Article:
We know our boys

You are braver than you believe, stronger than you seem and smarter than you think.” – A.A. Milne.

This famous quote from a childhood favourite is encouraging. It gives reason for hope. It motivates us to do more and to be better than we were yesterday. Perhaps in its simplicity, we may lose sight of the fact that such strengths are derived from adversities. In a world where we meticulously mitigate risks, how can we ensure our boys experience the necessary challenges to develop the competence and confidence to be effective learners?

At Ipswich Grammar School, we know boys.

We know our boys need to move. A boy’s cerebral cortex is largely dedicated to spatial functioning. When our boys are active, their ability to remain alert increases. Our teachers know our boys learn best when they are ‘doing’ and provide frequent opportunities for our boys to engage in hands-on application of tasks.

We know our boys need purpose. Our boys are driven to achieve when they see value in a task. Our boys know the reasoning behind the recite-recall-apply process of our warm-ups and the intention of each lesson. Our teachers consistently provide our boys with real-life context as to ‘why’ we are learning a concept or skill and our boys are motivated by a clear and precise objective.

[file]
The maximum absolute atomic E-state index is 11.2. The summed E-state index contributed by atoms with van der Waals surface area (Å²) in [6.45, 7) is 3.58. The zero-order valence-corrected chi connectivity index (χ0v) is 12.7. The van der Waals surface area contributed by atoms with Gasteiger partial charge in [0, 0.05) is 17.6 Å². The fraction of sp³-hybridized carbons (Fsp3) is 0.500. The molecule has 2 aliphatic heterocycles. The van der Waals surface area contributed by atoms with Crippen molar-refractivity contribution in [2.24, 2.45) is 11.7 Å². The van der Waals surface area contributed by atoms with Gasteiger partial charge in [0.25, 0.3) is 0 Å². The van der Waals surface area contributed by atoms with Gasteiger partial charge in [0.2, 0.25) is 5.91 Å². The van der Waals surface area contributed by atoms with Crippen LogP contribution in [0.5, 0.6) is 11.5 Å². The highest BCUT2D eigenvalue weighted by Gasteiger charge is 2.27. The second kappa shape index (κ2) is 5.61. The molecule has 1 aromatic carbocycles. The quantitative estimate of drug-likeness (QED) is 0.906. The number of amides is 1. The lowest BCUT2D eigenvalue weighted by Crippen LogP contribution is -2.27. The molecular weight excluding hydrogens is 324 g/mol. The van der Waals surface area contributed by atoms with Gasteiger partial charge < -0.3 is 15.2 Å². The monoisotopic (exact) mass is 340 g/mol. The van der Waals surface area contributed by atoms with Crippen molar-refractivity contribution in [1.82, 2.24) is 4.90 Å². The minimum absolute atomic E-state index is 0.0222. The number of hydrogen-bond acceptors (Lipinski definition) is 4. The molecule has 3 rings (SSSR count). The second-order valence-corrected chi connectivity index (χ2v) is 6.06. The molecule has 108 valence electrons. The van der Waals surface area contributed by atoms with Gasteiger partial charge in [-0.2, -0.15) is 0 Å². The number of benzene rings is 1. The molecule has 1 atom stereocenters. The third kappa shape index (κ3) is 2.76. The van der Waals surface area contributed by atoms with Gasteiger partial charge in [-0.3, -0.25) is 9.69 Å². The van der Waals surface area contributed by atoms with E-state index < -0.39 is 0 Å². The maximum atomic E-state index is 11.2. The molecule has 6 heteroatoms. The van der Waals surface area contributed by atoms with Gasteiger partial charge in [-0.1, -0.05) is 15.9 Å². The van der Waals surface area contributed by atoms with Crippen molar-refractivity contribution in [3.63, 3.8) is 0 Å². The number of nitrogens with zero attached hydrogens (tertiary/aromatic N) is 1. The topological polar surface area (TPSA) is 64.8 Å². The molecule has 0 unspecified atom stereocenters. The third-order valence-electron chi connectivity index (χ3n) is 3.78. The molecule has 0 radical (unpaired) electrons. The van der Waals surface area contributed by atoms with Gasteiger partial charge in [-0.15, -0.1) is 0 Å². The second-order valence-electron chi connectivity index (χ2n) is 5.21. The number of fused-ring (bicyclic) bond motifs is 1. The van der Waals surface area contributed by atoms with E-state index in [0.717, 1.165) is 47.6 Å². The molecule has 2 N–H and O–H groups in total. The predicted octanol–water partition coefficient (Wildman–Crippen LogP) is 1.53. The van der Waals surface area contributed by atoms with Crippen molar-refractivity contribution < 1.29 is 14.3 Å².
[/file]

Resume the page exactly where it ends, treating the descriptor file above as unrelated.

We know our boys need positive relationships. Establishing respectful relationships is imperative to our boys’ success. Our teachers show genuine care, concern and interest in our boys. They provide our boys with specific feedback on their next-step goals and offer praise for their effort. Our teachers believe in our boys and in turn, our boys are willing to ‘have-a-go’ at any set task.

We know our boys need to be challenged. Our boys develop resilience when they experience difficulties. If we continue to learn what we already know, we are in fact learning nothing at all. Our 30/40/30 model sees our teachers routinely expose our boys to next level content. In doing so, our boys develop the mindset and toolkit to persist through hardship and strive towards success.

All boys are capable of building resilience. As we encourage our boys to be actively engaged and make decisions in their learning with increasing independence, we enable them to become increasingly competent and confident in their own ability. Developing resilience helps our boys to navigate the ups and downs of life. As Jordan Hoechlin once stated, “It never gets easier, you just get better.” May we always strive to be better.

Anj Caldwell

Junior School Curriculum Leader